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All American Check Cashing location in Ridgeland.

Settlement shuts down payday lender, cuts fine nearly in half


All American Check Cashing owner Michael Gray has settled with state banking regulators after years of failed legal appeals over charges his dozens of payday lending stores used illegal loan rollovers to trap borrowers in a cycle of debt.

In exchange for Gray dropping further appeals of a license revocation order and civil penalties from the Mississippi Department of Banking and Consumer Finance, the state cut a $1.6 million fine by nearly half. With the settlement, Gray gives up his licenses to operate his 75 payday lending stores across the state, refunds $135,000 to 703 victimized borrowers and pays $889,350 in civil fines.

Regulators calculated the civil penalty based on $275 for each of the 3,234 loan rollover violations investigators uncovered in a probe that began in June 2014, according to the settlement order filed with Hinds Chancery Court.

The Banking Department’s original order issued in January 2015 specified a $3 million fine.

Payday lenders make loans to borrowers who have a source of regular income. The borrower leaves the lender a post-dated check for which the lender can seek payment if the loan is not repaid within a specified time.

Regulators say their lengthy investigation found that Madison-based All American initiated a companywide scheme in which borrowers were encouraged to pay only the fees on their payday loans and get a new loan to replace the former one. This practice, regulators say, led to higher and higher debt for the borrowers and violated Mississippi’s ban on rollovers of the low-dollar short term loans.

Regulators say – and Gray does not deny – that his stores offered borrowers the option of paying the fees of $21.95 on each $100 of the loans and to take out a new loan to pay off the old one. The stores rolled over the loans every two weeks.

The settlement came a day after Chancery Judge Dewayne Thomas lifted a stay he granted May 12 of a Banking Department order for Gray to surrender his check cashing licenses, cover the $135,000 in refunds and pay the $1.6 million civil fine.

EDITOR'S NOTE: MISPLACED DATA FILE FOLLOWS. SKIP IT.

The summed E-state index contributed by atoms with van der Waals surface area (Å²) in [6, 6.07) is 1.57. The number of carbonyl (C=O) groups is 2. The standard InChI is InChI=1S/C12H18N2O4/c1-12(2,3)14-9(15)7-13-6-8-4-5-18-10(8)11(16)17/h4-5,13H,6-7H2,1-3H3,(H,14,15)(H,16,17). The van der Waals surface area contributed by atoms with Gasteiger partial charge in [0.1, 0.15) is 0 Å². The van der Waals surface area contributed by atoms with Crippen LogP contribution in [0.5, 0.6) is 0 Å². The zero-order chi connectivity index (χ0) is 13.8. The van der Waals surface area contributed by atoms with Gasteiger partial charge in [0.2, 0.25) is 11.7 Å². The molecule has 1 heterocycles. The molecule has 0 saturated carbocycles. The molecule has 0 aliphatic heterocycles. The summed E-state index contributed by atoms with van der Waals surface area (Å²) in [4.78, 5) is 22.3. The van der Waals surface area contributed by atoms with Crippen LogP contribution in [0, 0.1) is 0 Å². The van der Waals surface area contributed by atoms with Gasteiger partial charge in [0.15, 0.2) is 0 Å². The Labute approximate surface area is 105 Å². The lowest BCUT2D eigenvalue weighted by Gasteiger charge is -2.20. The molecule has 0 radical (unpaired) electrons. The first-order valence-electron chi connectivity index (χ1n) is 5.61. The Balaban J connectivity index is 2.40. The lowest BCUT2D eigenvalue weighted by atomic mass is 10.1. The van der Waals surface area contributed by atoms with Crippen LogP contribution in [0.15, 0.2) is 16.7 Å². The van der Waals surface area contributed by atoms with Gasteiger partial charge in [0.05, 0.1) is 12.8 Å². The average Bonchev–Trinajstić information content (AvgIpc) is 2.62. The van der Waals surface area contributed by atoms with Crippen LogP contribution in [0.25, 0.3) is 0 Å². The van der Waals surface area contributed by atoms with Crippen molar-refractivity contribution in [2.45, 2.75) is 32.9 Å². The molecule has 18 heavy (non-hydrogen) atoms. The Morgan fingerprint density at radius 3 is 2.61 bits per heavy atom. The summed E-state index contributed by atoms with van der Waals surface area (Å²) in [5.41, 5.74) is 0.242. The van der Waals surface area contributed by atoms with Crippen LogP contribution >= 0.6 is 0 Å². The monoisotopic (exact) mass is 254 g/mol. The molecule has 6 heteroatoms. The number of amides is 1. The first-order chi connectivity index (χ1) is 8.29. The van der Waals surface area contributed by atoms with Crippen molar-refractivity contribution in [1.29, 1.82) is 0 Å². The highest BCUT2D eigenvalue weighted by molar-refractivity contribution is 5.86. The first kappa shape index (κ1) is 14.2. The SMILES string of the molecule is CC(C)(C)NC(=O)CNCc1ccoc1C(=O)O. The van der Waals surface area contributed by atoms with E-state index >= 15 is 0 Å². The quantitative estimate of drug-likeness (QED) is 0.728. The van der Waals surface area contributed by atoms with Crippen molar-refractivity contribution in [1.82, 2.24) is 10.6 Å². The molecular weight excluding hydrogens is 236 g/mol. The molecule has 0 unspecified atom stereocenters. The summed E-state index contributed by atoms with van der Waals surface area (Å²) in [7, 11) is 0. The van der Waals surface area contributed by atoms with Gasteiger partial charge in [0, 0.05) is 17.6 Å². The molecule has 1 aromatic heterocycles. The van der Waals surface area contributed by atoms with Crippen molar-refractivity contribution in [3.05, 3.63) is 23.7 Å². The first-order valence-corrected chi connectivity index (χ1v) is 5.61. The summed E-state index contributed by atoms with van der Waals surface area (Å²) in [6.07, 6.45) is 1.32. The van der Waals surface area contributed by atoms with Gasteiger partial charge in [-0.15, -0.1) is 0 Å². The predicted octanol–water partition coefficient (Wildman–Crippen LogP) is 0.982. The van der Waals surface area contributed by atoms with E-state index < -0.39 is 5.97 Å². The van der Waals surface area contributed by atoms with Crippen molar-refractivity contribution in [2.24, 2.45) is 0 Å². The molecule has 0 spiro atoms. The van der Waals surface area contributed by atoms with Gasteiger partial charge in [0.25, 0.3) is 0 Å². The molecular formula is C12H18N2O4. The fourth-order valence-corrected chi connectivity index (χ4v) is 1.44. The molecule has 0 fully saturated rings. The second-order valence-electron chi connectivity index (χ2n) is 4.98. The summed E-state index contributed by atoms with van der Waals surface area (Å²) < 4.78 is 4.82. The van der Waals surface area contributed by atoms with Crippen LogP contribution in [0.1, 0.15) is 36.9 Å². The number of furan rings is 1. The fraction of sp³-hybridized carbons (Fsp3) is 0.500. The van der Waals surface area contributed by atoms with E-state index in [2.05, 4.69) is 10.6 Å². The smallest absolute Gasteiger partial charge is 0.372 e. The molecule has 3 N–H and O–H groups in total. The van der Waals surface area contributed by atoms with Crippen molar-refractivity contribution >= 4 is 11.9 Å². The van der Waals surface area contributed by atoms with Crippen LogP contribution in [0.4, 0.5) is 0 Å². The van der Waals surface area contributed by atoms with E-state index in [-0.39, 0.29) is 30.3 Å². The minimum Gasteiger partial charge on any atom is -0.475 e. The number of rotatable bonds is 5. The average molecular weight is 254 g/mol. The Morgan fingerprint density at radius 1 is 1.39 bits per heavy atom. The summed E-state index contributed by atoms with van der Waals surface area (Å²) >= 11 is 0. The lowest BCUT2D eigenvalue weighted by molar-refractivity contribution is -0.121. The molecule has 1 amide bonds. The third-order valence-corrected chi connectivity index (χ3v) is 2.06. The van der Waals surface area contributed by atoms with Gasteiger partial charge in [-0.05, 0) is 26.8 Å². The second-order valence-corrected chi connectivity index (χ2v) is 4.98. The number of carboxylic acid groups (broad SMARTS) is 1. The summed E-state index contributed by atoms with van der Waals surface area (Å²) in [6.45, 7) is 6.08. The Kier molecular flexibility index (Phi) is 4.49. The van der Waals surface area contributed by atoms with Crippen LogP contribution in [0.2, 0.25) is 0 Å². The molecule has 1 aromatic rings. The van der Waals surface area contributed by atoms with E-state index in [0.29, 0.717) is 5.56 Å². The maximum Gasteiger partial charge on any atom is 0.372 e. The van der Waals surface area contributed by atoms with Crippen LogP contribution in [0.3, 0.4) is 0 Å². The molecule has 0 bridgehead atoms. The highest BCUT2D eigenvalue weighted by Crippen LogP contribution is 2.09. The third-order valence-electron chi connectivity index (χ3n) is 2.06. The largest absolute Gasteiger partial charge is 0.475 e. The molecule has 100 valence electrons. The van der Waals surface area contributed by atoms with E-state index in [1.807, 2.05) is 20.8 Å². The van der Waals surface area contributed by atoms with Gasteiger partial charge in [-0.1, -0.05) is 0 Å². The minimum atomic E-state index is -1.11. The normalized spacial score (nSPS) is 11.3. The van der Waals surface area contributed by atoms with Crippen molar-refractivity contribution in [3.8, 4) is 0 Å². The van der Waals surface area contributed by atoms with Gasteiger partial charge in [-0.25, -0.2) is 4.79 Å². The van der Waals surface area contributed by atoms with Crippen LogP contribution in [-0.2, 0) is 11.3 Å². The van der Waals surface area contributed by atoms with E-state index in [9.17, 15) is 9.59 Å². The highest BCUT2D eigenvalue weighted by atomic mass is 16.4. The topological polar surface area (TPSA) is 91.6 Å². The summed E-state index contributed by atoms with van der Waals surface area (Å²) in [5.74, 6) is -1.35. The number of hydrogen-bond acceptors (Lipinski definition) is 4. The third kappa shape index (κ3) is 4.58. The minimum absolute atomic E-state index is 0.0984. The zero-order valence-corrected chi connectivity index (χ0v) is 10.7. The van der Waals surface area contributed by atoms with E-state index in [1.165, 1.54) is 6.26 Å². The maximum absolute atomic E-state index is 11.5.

Thomas concluded “there is little likelihood that the plaintiffs will prevail on this matter on appeal” and ruled he thusly lacked authority to postpone the license revocations and refunds.

However, Thomas left in place a stay on the $1.6 million fine. He set a $500,000 bond as a condition for Gray making further appeals of the fine.

Thomas said the absence of a challenge by Gray to the rollover violations during a recent administrative hearing all but killed his chances of successfully appealing the state’s order to shut down his stores. “Such violations constitute a basis for revocation of the license,” Thomas wrote in his two-page ruling

Until the June 5 order from Thomas, Gray managed through legal maneuvers to dodge Banking Department efforts to close his stores, force payment of refunds to hundreds of customers and the initial fine of $3 million.

Gray attorney Michael Cory vowed to appeal the ruling to the Mississippi Supreme Court. By the next day, Gray, Cory and Banking Department officials negotiated the settlement, however.

Gray failed two years ago to convince the Chancery Court to toss out the Banking Department’s license revocations. He next turned to the federal courts, where the issue remained tied up until fall of this year. Both the U.S. District Court for the Southern District of Mississippi in Jackson and the U.S. Court of Appeals for The Fifth Circuit in New Orleans rejected his appeals.

All American’s lawyers characterized actions of the banking regulators as “government thuggery” motivated by personal grudges against Gray. They argued that the state’s action will put nearly 200 people out of work and leave thousands of Mississippians without access to small, short-term loans.

A former executive of All American said he has received reports that Gray has sold some or all his 75 stores, including one in Canton housed in a building Gray owns.

Though Gray will not have state check cashing licenses to transfer to new owners, he can sell his payday customer loans to another company that could collect on them, the former executive said. As an example, he said Gray could sell $100 All American customer loans to another payday loan company for $40 apiece.

Mississippi Banking Commissioner Charlotte Corley and her staff have refused to answer questions from the Mississippi Business Journal about All American for nearly a year. The department has given no reason for this.

However, Corley, in a statement after her May 11 order, said:

“I had no option but to permanently revoke all licenses held by All American or its owner, Mr. Michael Gray.”

Fault, Corley said, “lies with Michael Gray and those individuals that he placed in positions of authority within his company.”

Gray’s troubles do not stop with state regulators. The U.S. Consumer Financial Protection Bureau is suing All American in federal court in Jackson, seeking to force refund payments to hundreds of customers. The CFPB says the refunds represent money customers were due but withheld by All American.

A federal magistrate judge in early May denied All American’s attempts to freeze that case on claims that the bureau is unconstitutional and ordered the company to submit documents the agency demanded.

Trial on the CFPB suit is scheduled for January.


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